■ Many dipteran species act as vectors of pathogens. Their bites also cause local reactions, and fly maggots may even penetrate into and colonize the skin, wounds, or natural orifices, thereby causing considerable tissue damage._&
Role as vectors. Many species of Nematocera are significant vectors of pathogens, e.g., Anopheles mosquitoes transmitting the malaria parasites, Aedes aegypti which is the principal vector of the Dengue virus, or Phlebotomus sandflies (Fig. 11.1e) transmitting the causative agents of leishmanioses (see Chapter 9). Nematocera also transmit many other pathogens—not only in the tropics, but in central Europe as well.
The same applies to numerous fly species e.g., Glossina flies, the vectors of the sleeping sickness agents. Flies can also disseminate various pathogens mechanically (e.g., bacteria, parasites).
Bite reactions. The bites of Nematocera and flies can cause more or less pronounced primary dermal reactions (e.g., mosquitoes of the genus Aedes or blackflies of the family Simuliidae) or allergic skin reactions.
Table 11.4 Important Forms of Myiasis in Humans
Type of infestation
Larvae form focal skin swellings with central small hole
Form of myiasis
Cutaneous myiasis ■ Furuncular myiasis
■ "Creeping eruption"
■ Wound myiasis
Larvae tunnel in epidermis and induce focal skin swellings
Deposition of eggs or larvae in wounds
Infesting flies (genera, selection)
Dermatobia, Cordylobia, Cuterebra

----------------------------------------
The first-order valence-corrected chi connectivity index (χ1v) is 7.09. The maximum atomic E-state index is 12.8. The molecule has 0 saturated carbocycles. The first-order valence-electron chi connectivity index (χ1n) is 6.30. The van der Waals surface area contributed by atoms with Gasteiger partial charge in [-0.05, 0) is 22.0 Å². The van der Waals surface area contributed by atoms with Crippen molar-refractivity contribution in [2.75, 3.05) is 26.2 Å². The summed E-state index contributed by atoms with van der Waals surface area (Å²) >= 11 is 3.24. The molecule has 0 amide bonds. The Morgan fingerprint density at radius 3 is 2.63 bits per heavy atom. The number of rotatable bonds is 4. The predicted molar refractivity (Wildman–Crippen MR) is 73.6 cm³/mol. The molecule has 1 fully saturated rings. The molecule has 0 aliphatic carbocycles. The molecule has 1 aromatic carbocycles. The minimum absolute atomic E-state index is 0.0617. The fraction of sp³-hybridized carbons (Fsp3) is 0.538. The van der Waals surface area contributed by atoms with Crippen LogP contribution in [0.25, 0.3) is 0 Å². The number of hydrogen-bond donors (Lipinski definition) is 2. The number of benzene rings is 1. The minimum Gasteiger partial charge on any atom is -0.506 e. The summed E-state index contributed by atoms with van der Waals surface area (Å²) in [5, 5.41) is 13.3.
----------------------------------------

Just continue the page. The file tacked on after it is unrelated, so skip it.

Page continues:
Sarcophaga, Calliphora, Musca, Wohlfahrtia, Lucilia, Cochliomyia
■ Nasopharyngeal, Deposition of eggs or larvae Sarcophaga, Calliphora, ocular, auricular, and in nasal orifices, eyes, Musca, Wohlfahrtia, Lucilia urogenital myiasis auricular orifices, vulva, etc.
Myiasis. Larvae (maggots) of various fly species can penetrate and colonize the skin, skin lesions, and body orifices, thereby causing the type of tissue damage known as myiasis. There are various forms of myiasis, the most important of which are summarized in Table 11.4. Cases of imported myiasis and autochthonous wound myiasis have increased in central Europe in recent years. Diagnosis: inspection and identification of the larvae. Therapy: mechanical removal of the parasites, control of secondary infections, if required oral therapy with ivermectin (extralabel drug use).
The maggots of certain fly species (Lucilia spp.) raised under sterile conditions are sometimes used for treating patients with necrotizing or non-healing dermal lesions. In many cases, the maggots are able to clean such wounds in short order.
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